Abertay University required a root and branch redesign of their website. This was a six month project leading to fully developed responsive website.
Working as part of a development team Mark Haddon developed a UX, research and benchmarking plan and subsequent design output:
- Re-evaluation of the needs of the target communities:
In response to the university's changing demographic, we set up a programme that allowed us to re-examine the needs on the target student groupings. In tandem with traditional research methods such as focus groups, workshops and tracking sessions, we also did extensive qual and quant research using social media channels.
- Benchmarking and structural research:
An extensive and detailed process that looked at best practice across a wide spectrum of similar academic organisations. By mapping user journeys, I examined the different menu structures and page hierarchies employed and their effectiveness in the various screen formats.
- Creative strategy:
As this was a blank-slate project, we made the decision to review all of the creative elements, so that we could both clarify the approach to the design but also to set new guidelines designed to retain consistency going forward. Mark Haddon wrote online design guidelines, photography guidelines and set up and contibuted to the working group to produce key online marketing-driven messaging as well as writing for web guidelines.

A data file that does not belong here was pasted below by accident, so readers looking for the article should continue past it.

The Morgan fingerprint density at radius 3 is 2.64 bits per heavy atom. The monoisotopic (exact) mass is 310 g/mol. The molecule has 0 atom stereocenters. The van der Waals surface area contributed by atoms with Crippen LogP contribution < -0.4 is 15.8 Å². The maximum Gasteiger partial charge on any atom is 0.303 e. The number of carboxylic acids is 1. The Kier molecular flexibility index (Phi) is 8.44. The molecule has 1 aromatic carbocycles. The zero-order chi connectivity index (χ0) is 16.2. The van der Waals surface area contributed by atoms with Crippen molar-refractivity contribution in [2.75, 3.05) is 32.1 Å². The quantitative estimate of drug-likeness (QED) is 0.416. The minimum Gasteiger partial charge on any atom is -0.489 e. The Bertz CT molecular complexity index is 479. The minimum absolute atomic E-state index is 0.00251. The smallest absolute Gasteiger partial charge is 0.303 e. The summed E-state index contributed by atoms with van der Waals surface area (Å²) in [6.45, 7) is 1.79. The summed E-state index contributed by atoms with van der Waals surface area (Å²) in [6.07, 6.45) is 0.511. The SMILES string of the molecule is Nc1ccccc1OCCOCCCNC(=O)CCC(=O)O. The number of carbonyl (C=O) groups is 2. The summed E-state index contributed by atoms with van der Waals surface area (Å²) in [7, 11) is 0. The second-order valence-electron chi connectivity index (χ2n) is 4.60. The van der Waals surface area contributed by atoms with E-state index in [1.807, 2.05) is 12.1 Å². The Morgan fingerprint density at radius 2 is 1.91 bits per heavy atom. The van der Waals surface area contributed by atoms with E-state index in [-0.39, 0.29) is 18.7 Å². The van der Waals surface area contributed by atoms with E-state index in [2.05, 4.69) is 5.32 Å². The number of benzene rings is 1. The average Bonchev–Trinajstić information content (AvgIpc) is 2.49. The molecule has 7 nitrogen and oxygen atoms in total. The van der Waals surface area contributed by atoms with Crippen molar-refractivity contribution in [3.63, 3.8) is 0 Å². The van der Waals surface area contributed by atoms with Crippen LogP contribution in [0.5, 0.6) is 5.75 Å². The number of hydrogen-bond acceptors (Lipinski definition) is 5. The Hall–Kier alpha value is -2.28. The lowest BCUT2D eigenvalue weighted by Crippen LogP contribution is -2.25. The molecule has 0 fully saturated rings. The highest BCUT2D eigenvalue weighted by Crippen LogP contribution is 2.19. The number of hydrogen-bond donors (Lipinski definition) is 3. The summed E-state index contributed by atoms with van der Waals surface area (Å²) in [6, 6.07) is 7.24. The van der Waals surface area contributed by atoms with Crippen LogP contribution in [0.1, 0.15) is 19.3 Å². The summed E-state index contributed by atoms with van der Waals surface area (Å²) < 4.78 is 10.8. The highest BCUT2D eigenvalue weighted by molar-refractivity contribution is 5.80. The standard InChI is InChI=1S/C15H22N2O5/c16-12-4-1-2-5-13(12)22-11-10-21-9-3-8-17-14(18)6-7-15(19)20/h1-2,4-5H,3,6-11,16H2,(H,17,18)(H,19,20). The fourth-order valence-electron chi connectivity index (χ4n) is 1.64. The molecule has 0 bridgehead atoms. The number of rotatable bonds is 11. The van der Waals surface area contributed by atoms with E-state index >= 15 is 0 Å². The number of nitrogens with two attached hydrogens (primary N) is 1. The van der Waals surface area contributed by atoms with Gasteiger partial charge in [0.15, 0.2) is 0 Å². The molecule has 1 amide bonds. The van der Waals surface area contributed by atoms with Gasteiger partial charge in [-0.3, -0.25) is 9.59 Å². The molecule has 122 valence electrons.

- Site mapping and wire-framing:
Optimum routes derived from the above research where designed and tested for usability and simplicity. it was intended that this was to be a responsive-first design so both desktop and responsive layouts were evaluated.
Mark Haddon was also developed the overall interface design for desktop and all responsive states.
A difficulty that many large organisations experience in communicating with prospective client groups is representing a believable story. There is a "well they would say that" response to a university singing its own praises. The students' authentic experience of the university is a critical USP which can validate the claims that a university makes, but is equally often an element that is absent from the organisation's website.
As the project developed and we increasingly used social media as part of our research, it also became apparent that material published in social media channels about Abertay could be fed back into the website as the authentic voice of the students: That we could integrate that highly valued 'voice' back into the website simply by harvesting the students' own stories on social media.